Sunday’s Coming

God of the storm (Psalm 29)

Can our baptism compel us to help mitigate the world’s disasters?

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Psalm 29 is a hymn to the God of the storm. It has new resonance in this year of hurricanes, floods, and earthquakes that have impacted so many in North America. I have been reading as if for the first time this poem that describes the LORD as the one who “thunders” and “breaks the cedars” and makes entire countries to “skip like a calf.” The LORD “flashes forth in flames” and “shakes the wilderness” and “causes the oaks to whirl” and “sits enthroned over the flood.”

The psalmist knew storms and floods and something of earthquakes. We are not so very far from our spiritual ancestors, and it is a comfort in some ways to know that they too knew of acts of God, as it were.

But there is a difference between now and then. Our storms are prone to become disasters because of human interventions, or lack thereof. In a 60 Minutes interview after Hurricane Harvey, Sam Brody pointed out the difference between natural processes and human-made disasters. “Hurricane Harvey was a human-contrived disaster,” the Texas A&M professor of environmental planning explained. “If we have flooding, that is a natural process. A disaster is human induced because we've put so many people in these flood-prone areas.”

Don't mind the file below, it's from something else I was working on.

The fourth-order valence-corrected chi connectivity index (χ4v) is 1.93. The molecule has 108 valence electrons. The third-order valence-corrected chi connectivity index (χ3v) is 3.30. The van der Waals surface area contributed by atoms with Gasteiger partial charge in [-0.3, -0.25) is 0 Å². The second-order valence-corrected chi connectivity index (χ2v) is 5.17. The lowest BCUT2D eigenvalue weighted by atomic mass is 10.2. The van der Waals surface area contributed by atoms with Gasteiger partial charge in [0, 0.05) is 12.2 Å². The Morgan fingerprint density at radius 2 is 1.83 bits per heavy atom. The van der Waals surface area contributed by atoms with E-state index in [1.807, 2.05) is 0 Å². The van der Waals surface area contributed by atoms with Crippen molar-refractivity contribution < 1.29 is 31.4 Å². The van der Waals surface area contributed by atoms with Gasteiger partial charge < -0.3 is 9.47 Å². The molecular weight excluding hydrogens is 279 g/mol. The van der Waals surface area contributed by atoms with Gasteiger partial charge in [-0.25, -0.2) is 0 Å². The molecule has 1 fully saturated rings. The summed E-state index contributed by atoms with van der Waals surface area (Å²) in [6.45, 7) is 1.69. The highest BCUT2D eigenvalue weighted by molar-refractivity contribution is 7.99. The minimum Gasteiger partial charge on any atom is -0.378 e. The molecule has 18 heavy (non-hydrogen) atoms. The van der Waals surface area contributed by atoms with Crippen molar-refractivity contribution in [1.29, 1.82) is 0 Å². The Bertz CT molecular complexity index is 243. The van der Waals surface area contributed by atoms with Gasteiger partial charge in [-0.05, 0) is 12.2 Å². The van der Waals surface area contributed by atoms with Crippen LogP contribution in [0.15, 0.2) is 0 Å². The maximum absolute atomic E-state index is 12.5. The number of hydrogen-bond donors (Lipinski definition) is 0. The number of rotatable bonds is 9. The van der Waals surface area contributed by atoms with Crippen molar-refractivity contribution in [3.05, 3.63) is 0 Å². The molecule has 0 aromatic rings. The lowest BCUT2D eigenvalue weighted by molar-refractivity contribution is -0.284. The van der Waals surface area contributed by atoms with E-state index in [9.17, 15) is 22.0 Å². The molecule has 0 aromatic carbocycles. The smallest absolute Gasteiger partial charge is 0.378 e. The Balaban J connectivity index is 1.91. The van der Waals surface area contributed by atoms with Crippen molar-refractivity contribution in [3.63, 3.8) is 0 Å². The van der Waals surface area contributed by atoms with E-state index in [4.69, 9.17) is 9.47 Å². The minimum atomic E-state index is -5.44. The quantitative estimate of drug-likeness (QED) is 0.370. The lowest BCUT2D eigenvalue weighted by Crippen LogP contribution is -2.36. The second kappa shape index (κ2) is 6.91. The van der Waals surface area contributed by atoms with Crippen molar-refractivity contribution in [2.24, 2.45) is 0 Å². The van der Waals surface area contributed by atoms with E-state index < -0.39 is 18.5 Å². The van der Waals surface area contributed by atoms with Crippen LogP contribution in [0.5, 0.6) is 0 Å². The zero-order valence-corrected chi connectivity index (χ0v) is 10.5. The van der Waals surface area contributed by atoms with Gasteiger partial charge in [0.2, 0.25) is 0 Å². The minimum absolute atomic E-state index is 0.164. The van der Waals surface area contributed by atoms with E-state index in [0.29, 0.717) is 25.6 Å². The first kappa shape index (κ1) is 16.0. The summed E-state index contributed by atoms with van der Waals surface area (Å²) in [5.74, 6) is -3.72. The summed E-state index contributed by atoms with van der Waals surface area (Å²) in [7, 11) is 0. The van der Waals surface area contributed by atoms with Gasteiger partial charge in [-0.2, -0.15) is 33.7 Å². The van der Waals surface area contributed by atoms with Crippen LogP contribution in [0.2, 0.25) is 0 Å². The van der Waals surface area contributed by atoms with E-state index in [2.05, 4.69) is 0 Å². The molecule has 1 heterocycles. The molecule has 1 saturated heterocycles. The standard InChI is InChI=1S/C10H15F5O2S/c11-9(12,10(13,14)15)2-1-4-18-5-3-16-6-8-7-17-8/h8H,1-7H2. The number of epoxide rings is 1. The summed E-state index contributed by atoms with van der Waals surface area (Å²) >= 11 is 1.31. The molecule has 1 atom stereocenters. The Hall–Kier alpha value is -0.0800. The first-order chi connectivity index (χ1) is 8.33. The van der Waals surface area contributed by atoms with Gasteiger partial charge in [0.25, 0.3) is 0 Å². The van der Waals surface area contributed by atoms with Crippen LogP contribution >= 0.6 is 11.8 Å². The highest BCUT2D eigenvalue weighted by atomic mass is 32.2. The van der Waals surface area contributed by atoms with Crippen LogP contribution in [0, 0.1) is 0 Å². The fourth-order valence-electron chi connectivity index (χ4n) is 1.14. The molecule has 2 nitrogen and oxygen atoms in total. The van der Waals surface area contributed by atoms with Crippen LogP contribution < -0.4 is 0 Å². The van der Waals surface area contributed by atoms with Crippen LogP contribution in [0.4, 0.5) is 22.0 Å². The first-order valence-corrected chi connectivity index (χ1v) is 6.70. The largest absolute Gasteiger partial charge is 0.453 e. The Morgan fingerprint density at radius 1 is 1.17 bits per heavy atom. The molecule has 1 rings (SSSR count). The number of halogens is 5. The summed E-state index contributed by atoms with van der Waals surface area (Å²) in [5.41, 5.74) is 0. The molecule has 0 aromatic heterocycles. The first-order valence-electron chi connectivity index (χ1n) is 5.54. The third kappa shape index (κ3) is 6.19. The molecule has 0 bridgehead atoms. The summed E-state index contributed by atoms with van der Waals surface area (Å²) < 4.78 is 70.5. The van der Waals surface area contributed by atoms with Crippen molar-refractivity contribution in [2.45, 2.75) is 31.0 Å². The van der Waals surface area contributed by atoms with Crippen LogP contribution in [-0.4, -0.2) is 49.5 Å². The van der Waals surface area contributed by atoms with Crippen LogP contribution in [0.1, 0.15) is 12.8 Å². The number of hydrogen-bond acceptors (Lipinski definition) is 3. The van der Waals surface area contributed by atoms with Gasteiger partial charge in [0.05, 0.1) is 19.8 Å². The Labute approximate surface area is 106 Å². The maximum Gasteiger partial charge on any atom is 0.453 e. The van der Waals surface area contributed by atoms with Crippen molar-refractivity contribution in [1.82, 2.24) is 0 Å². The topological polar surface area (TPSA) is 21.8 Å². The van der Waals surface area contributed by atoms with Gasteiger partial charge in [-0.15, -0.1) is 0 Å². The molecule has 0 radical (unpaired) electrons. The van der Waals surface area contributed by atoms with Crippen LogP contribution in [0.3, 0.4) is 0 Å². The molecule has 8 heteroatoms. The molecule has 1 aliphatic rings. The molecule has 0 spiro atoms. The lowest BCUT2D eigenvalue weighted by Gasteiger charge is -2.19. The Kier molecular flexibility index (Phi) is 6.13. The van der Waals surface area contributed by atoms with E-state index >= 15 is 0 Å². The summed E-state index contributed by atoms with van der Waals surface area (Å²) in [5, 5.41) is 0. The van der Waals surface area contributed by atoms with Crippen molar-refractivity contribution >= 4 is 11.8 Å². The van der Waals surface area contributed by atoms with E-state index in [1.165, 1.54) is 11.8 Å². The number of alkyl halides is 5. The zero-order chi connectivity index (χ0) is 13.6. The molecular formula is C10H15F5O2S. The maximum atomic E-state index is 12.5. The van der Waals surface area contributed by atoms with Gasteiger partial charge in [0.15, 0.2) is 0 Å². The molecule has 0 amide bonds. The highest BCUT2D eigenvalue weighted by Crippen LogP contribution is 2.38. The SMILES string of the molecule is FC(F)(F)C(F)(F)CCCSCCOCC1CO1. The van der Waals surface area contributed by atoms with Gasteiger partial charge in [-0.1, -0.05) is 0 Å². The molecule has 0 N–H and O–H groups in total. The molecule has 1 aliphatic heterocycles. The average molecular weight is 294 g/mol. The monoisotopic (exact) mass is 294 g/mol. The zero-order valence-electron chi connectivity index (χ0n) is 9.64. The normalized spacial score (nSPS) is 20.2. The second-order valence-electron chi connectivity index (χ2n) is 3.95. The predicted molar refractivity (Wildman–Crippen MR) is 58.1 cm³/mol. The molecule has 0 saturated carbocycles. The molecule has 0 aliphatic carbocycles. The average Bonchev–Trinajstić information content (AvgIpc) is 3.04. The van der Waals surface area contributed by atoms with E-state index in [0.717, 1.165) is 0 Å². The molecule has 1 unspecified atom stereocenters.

These storms magnified and made public a lack of infrastructure and protection that goes back decades. In Houston and Mexico City, they laid bare the lack of building and zoning regulations or enforcement. The abandonment of Puerto Rico without any resources made evident something that had long been tacit: citizenship without representation does not actually afford protections to citizens.

Can we think of our baptism and our life as Christians as a call to engagement that can, in large and small ways, mitigate disasters? We will have done our jobs if the rains come down and the floods come up once in a generation or so, and then that’s the end of the story. The reward for that work is only in heaven.

Kat Banakis

Kat Banakis is rector at St. Luke’s Episcopal Church in Evanston, Illinois, author of Bubble Girl, and host of the Holy Holy Podcast.

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